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From its world-famous dinosaurs exhibition to the newly opened Images of Nature gallery, displaying research work and images from the museum's art collection, the museum has plenty to inspire visitors of all ages.
Don't miss the stunning architecture of the new Cocoon space, which offers opportunities to gain an insight into the work done by the museum's scientists. If you have children with you, get hands-on and explore specimens in the Investigate Centre.
The museum's encyclopaedic permanent collections comprise some 70 million specimens. The oldest item, the Wold Cottage meteorite, is thought to be around 4.6 billion years old.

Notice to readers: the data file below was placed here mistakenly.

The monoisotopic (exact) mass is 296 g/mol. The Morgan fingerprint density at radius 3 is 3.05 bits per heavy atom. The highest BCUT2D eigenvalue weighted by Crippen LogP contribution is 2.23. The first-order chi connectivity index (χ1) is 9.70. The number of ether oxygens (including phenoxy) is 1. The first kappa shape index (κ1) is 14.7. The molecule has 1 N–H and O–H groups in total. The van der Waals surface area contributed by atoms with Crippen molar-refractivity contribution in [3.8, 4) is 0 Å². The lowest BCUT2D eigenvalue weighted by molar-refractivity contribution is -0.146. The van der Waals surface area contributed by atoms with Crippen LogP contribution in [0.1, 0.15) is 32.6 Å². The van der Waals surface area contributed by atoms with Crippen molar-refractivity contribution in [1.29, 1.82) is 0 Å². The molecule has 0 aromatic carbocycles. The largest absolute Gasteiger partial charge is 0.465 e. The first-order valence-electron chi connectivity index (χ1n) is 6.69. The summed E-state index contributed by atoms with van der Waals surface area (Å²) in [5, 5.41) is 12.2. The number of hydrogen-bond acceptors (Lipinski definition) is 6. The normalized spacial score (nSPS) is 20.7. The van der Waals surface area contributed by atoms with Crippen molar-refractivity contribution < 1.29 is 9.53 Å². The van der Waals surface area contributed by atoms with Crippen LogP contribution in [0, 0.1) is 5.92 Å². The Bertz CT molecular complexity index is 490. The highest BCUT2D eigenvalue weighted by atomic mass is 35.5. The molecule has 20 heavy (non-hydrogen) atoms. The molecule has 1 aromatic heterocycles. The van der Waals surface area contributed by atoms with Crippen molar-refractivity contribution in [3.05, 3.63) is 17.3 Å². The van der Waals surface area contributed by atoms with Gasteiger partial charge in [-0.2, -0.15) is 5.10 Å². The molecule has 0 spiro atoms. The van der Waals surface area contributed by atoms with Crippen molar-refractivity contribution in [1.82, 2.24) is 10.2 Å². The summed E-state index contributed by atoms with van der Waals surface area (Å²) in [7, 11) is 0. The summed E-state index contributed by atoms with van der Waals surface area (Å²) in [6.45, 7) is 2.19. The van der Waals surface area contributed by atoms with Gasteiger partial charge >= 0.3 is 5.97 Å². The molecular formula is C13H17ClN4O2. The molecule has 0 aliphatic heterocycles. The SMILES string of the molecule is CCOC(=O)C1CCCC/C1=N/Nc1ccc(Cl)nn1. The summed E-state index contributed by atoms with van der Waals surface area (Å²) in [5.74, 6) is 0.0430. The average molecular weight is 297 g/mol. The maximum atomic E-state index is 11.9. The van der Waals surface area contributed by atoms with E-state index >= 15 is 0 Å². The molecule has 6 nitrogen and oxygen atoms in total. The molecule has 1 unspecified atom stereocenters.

The meteorite is part of a bold new permanent display. In November 2012, the museum drew together its most significant and valuable objects and put them in the upper mezzanine of the central hall. Overlooking 'dippy', the museum's replica diplodocus, the Treasures gallery comprises 22 star objects, including the skull of a Barbary lion, thought to have lived in the Tower of London around the year 1300; an archaeopteryx fossil, the most valuable fossil in the collection; Audubon's The Birds of America, the world's most expensive book; a dodo skeleton; fragments of moon rock; and a first edition of Darwin's On the Origin of Species.